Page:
Ladybird deeds, which are commonly used to avoid probate and to avoid claims by the state if the property owner receives Medicaid benefits, are under attack. This is a red flag to all Texans whose biggest asset is their home and who have inadequate insurance coverage for long-term care. Representative Jessica Farrer, a state representative from Houston, plans on filing a bill with the state legislature based on the Uniform Transfer on Death Deed Act, whereby the personal representative (i.e., an executor or administrator) of an estate may enforce liability for claims against the estate, expenses of administration, or taxes owed by the estate – even if the property does not pass as part of the probate estate. In other words, an executor could exceed the authority under present law to pursue a claim. The mere permissive ability to seek liability would likely have a chilling effect on this type of title transfer since title companies can pick and chose who they want to insure. Title companies may not want to risk liability.

Under present Texas Medicaid rules, the state only goes after exempt resources (such as an applicant’s home) that pass by probate. Since the Ladybird deed passes the homestead or other real property by deed (and not by probate) it avoids Medicaid estate recovery to the extent benefits have been advanced. Although it is presumed that Rep. Farrer’s intentions are admirable, if this bill passes it will cast a blind eye on Texas’ history of being a strong homestead state. Offering homes of Texans as a sacrificial lamb to achieve whatever political goal that is desired could very likely be detrimental to her own constituency for whom she represents. In response, there may be a need for Texans with homesteads and inadequate long-term care insurance coverage to consider other options including planning with certain types of trusts. We will keep you advised on the progress of this bill.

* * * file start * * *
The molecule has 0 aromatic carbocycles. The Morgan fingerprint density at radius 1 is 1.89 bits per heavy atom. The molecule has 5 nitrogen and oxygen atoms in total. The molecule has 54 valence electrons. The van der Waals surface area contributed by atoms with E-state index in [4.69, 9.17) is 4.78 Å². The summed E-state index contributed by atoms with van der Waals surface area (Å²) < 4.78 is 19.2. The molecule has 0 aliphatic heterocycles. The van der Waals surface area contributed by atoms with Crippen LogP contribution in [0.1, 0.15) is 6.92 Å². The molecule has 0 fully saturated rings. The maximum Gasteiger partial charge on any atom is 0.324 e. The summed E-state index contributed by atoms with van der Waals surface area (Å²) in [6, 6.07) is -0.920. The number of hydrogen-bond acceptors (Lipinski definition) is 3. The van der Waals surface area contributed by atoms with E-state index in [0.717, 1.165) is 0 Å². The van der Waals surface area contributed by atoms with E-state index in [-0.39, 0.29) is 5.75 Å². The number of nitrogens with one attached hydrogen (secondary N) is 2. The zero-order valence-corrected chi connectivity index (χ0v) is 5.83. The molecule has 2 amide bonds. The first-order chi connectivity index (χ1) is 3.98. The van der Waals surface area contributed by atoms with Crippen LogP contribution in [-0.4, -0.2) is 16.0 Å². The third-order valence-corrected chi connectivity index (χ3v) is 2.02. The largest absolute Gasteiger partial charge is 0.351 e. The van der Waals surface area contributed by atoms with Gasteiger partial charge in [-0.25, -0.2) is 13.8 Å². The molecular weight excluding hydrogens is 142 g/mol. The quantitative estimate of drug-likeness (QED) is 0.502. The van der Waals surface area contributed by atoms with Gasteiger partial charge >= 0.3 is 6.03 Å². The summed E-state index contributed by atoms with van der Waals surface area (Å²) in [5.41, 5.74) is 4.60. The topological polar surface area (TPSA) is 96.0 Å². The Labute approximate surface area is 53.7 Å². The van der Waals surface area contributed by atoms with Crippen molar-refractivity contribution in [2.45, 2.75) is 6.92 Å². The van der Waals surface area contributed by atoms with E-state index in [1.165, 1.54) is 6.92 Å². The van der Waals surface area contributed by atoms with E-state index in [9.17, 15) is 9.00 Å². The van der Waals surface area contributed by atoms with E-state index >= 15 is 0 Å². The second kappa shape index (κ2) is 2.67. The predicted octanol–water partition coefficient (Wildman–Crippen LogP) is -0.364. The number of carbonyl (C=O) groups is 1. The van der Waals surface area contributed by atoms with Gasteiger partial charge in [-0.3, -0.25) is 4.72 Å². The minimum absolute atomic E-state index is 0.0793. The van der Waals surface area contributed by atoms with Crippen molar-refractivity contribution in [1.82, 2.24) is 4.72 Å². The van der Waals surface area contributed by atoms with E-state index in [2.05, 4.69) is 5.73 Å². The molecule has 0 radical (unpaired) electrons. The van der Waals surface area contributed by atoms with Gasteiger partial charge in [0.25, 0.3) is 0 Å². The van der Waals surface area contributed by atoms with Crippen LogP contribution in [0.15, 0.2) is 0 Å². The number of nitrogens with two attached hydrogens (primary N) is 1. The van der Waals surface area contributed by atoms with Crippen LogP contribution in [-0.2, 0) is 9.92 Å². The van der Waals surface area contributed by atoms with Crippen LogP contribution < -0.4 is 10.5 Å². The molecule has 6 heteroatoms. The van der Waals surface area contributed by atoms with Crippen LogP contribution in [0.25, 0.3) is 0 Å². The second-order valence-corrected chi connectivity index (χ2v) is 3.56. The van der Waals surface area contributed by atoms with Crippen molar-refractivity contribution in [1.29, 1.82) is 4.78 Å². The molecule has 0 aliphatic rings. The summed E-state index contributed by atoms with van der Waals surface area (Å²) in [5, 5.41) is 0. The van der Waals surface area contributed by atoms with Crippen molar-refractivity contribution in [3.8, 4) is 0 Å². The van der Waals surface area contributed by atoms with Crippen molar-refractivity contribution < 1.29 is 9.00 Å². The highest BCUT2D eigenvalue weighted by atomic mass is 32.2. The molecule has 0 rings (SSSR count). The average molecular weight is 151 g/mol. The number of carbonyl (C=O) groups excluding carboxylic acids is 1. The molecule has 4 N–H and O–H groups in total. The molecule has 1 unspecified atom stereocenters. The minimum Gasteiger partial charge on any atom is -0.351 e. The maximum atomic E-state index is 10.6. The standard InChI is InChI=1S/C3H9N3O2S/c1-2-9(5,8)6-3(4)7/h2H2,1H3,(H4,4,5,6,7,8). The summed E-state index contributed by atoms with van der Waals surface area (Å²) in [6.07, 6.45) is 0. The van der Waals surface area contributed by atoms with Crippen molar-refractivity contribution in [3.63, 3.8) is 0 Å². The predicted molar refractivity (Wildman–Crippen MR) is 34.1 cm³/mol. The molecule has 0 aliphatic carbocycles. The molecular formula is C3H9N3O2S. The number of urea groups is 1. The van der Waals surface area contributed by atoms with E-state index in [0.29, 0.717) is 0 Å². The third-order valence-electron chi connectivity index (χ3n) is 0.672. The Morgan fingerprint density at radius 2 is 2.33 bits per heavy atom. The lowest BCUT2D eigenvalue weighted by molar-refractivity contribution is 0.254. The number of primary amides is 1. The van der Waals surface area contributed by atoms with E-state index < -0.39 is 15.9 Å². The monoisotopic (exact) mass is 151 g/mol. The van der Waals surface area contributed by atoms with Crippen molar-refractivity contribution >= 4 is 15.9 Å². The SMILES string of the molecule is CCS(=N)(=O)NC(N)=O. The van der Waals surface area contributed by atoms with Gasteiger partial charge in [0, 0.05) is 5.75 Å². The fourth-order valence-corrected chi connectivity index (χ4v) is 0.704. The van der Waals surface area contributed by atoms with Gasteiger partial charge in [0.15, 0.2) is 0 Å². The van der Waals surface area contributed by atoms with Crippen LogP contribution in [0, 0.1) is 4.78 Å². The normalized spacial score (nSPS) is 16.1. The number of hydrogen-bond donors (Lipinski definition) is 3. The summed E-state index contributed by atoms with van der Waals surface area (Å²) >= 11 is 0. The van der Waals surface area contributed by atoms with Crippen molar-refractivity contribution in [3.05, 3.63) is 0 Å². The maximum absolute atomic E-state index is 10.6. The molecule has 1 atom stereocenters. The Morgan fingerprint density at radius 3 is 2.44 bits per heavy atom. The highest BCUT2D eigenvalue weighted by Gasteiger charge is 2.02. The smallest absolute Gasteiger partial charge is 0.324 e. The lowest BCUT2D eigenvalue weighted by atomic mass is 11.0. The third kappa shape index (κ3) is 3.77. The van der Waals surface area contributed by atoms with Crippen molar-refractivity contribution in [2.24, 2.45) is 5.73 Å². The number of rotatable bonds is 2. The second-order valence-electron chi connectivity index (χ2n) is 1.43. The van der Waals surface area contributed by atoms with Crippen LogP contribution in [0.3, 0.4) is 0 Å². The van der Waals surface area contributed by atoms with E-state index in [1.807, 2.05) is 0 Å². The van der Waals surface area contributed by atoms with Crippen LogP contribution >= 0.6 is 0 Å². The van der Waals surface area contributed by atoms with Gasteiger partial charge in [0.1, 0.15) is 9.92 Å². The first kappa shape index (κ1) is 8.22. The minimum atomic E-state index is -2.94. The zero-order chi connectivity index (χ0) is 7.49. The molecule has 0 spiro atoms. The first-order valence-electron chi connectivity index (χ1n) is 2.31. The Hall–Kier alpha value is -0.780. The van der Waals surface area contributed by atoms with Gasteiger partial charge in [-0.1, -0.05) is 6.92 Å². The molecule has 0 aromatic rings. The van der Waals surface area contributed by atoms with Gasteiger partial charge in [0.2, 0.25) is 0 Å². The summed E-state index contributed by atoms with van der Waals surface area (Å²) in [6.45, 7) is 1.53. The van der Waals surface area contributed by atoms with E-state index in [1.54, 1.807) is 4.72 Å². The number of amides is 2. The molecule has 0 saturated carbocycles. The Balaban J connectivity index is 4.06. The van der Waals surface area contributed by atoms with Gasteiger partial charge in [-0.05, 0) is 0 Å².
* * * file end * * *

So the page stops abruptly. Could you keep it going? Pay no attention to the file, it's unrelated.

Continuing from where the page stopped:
For more information on Medicaid rules, contact our Dallas office 214-720-0102.

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